Logotherapy - This is the direction of psychotherapy, which is based on the assumption that the development of a personality occurs through its striving to search for life meaning. In the absence of the meaning of life in a person, when he does not understand why he lives, he develops existential frustration, manifested in neuroses and disorders.

Logotherapy has a focus on research, having meaning for the existence of characteristics and assists in the awareness of these characteristics, their significance. Realizing this meaning, a person recovers, which is the purpose of logotherapy.

The direction of logotherapy has similar principles as in humanistic psychology, but to a greater extent it is still based on the principles of psychoanalysis.

The creator of the direction of logotherapy psychology is Victor Frankl. In logotherapy psychotherapy, the logotherapist directs his strength to ensure that a person can acquire the meaning of his being and make it so that the logotherapist himself does not impose his thoughts and advice, but merely pushes the person to find the lost meaning. In order to succeed, the psychotherapist uses the method of Socratic dialogue.

The lost meaning of life and the generalized values ​​associated with it can be found by a person among such areas: experience, creativity and a consciously accepted attitude to situations and circumstances that are not amenable to change, and where the patient cannot do anything himself.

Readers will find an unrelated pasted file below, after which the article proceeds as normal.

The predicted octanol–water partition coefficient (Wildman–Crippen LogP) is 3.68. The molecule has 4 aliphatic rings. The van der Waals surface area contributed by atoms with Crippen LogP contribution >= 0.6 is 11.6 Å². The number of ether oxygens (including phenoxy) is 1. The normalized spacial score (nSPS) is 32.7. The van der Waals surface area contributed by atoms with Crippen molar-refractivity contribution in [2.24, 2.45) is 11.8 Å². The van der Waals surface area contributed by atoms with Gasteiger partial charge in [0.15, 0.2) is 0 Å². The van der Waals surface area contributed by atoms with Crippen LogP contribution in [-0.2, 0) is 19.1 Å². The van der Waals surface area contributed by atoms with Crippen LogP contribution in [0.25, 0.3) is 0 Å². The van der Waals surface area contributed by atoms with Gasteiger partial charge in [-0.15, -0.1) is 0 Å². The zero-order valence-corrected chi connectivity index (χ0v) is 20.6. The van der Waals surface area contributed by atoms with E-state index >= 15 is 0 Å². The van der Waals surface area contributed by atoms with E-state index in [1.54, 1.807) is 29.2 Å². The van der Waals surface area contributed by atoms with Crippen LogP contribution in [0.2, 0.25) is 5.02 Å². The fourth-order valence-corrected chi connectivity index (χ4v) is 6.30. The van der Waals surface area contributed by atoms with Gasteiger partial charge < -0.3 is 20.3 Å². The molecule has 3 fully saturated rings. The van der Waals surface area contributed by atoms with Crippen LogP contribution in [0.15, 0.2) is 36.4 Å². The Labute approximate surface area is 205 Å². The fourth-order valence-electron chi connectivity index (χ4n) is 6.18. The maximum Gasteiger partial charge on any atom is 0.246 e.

That is, thanks to logotherapy, a person learns to look wider, bypassing the current situation and find meaning beyond its limits. One of the most basic sources of meaning is religious faith, sometimes it is even the only meaning of human existence.

Frankl's Logotherapy

Frankl's method of logotherapy is based on the basic principles on which it is based - the will to the meaning, the meaning of life and free will.

V. Frankl considers the principle of "will to meaning" a self-sufficient motivation without expressing it and generating other needs. It is this aspiration that is the central concept between the others that form the basis of logotherapy. An active desire to find a place in life is the strongest motivation of a person.

Also, the basics of logotherapy include the concept of no-dynamics, its V. Frankl defined as the main driving force of the human spirit. It is created in a voltage field that arises between two poles, that is, between a person and a meaning. And it is precisely the search for a destination that will quickly lead a person to a state of internal tension than to the attainment of harmony and mental balance. But, it is important that it is this tension that will be the main condition for human well-being, as evidenced by the provisions of logotherapy. V. Frankl does not consider the sense that a person invents and invents, it is too simple for him.

If we consider the semantic aspect, it becomes clear that the core of meaning goes into the transcendent spiritual realm. Proceeding from this, Frankl gave the name to this direction not "sense therapy", which would seem obvious, but "logotherapy", that is, "therapy with the spirit and the word."